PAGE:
A new federal study released earlier this week confirmed what people around here already know: Many of the nation’s college students are going hungry.

The report from the U.S Government Accountability Office is actually an amalgam of 31 previous studies on food insecurity among students. The numbers are sobering:

-- 11 percent of households with a student in a four-year college experienced food insecurity. For those in a technical or vocational program, the number was 14 percent, and at community colleges, 17 percent.

The numbers are in line with what local schools reported. A survey at North Shore Community College last year found that a third of the students at the school sometimes go without food, and nearly 70 percent have trouble finding money for food or permanent housing.

“It is time to not only think about tuition and fees but basic needs,” Pam Eddinger, president of Bunker Hill Community College, told Inside Higher Ed after the GAO study was released Wednesday. “That’s why our students are failing out of college. Sometimes they’re choosing between food and books.”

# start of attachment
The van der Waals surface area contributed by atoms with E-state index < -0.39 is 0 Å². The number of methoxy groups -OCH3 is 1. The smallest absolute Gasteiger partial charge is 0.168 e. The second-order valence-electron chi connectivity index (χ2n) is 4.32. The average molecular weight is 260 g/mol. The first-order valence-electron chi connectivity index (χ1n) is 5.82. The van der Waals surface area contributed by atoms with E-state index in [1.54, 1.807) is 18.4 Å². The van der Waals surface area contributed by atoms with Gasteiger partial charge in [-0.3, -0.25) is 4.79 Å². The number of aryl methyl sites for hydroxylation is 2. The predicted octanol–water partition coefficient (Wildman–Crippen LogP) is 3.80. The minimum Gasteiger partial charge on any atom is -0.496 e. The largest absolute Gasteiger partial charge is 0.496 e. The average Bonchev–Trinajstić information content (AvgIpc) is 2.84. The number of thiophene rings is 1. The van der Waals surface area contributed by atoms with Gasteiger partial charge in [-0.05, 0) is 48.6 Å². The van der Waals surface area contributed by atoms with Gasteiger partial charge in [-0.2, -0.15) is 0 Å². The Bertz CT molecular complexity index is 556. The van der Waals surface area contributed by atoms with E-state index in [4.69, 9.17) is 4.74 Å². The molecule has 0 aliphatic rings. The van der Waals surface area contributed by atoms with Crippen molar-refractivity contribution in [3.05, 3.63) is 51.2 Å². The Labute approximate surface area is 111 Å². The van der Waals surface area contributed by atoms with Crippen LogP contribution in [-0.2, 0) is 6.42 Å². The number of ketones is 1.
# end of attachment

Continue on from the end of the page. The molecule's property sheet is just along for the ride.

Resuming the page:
The GAO study also revealed a troubling information gap: There are often resources available to students who need food, but word isn’t getting out. About 2 million at-risk students who qualify for help via the Supplemental Nutrition Assistance Program, or SNAP, aren’t receiving benefits. And many are unaware of changing student demographics. Long gone are the days when the typical attendee was a four-year student supported by their parents. More recently, the number of low-income students has grown. In 1996, for example, 28 percent of the student populace had a household income below 130 percent of the federal poverty line. Today, that number tops 40 percent.

There are schools that are grappling with the problem head on. North Shore Community College, for example, has teamed with local food pantries to offer a free mobile food market for students.

Last year, NSCC President Patricia Gentile called the response “incredible.”

“We have nearly 400 people signed up to participate and our students are now enjoying about 3,500 pounds of mostly fresh produce and fruit each market.” The school has also increased programs that offer food vouchers, and has made emergency loans available to students. It’s a clear, strong effort to help make sure every student succeeds, and one that was unimaginable even 10 years ago.

The underlying challenge, of course, is finding a way to control the cost of college so that students don’t have to choose between food and an education. But until then, schools would do well to follow NSCC’s proactive example.